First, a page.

Milking It: Froot Loops with Fruity Golden Bars
Froot Loops with Fruity Golden Bars Kellogg's Rating: Three-and-a-half spoons out of four
Cereal description: Wheat, oat and corn flour ovoids colored in assorted bold hues (neon blue, alien green, strep-throat red, Prince's underwear purple) and speckled with a whitish glaze that looks delectable, and is. Also tossed in for good measure: narrow, three-hole rectangles that are supposed to be gold, although they look mighty orange to me, probably from all that Vitamin C they contain. Just kidding.
Box description: The front cover features the familiar "Froot Loops" logo, with the cereal circles substituting for the O's, above the phrase "Fruity Golden Bars" -- and naturally, the middle word glows as if it's radioactive plutonium. So, too, does one particular bar, which hovers over a bowl of cereal, apparently unsure if it's coming or going. Toucan Sam sits to the bowl's left, seemingly less overjoyed than usual. For one thing, his tongue remains entirely within his lower beak; for another, he's in the sitting position, showing off his rarely seen legs. Nice gams, Sam. The side panel opposite the nutrition information employs an "On Your Mark... Get Set... Go!!!" theme to inspire healthy activities. At one point, the text asks, "How many sit-ups or push-ups can you do during commercials of your favorite shows?" Answer: Commercials are for getting up to find more food, not calisthenics, for God's sake. On the back, meanwhile, Sam attempts to "Solve the Challenges to Discover the Secret Code!" onboard an old shipwreck. Assisting him are three identical toucan tots, who bear a striking resemblance to the cereal's mascot. Who's the lucky bird?
Taste: In a September rave review of Froot Loops Marshmallow, I wrote, "Never been the biggest fan of Froot Loops' most basic recipe. They're pleasant enough, but not as good as other long-timers, including Cocoa Krispies, Smacks and even Pops." Problem is, I hadn't eaten Pops in quite some time, and I must admit to being a bit underwhelmed by them when I tucked into a bowl for last week's review. In contrast, I found myself wowed anew by ye olde Loops, which are the rare cereal still on store shelves that lists sugar as the first ingredient. They're sweeter than the vast majority of brands I've eaten lately -- a true throwback to the days when such a quality was seen as a good thing, as opposed to a warning flag to nutrition Nazis. I also dug their crisp texture, which held up better in milk than I remembered. True, the bars taste exactly like everything else: Adding new shapes to an established cereal is a cheap and easy way to trick customers into buying the same old stuff. Then again, when the same old stuff is this delicious, who's complaining?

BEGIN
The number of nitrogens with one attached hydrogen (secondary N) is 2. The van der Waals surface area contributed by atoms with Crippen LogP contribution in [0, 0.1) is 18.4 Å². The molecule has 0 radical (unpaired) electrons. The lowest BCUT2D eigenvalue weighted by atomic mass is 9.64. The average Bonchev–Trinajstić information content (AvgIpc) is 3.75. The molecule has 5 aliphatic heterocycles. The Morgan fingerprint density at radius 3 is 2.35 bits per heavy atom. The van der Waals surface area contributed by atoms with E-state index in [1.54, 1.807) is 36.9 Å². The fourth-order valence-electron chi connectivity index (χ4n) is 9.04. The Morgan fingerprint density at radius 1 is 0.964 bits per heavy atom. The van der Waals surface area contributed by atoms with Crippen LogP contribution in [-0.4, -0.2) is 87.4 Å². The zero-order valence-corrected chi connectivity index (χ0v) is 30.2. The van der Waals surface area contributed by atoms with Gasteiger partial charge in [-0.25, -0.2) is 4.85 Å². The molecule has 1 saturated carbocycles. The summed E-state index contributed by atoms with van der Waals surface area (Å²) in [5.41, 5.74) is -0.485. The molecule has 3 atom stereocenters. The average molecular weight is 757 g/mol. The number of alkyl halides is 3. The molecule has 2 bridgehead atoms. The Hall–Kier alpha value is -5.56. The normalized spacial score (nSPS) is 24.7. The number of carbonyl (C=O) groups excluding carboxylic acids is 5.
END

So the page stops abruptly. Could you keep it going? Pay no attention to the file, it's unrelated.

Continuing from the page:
Conclusion: Bars or no bars, the flavor is worth its weight in gold.
Get the Food & Drink Newsletter
Our weekly guide to Denver dining includes food news and reviews, as well as dining events and interviews with chefs and restaurant owners.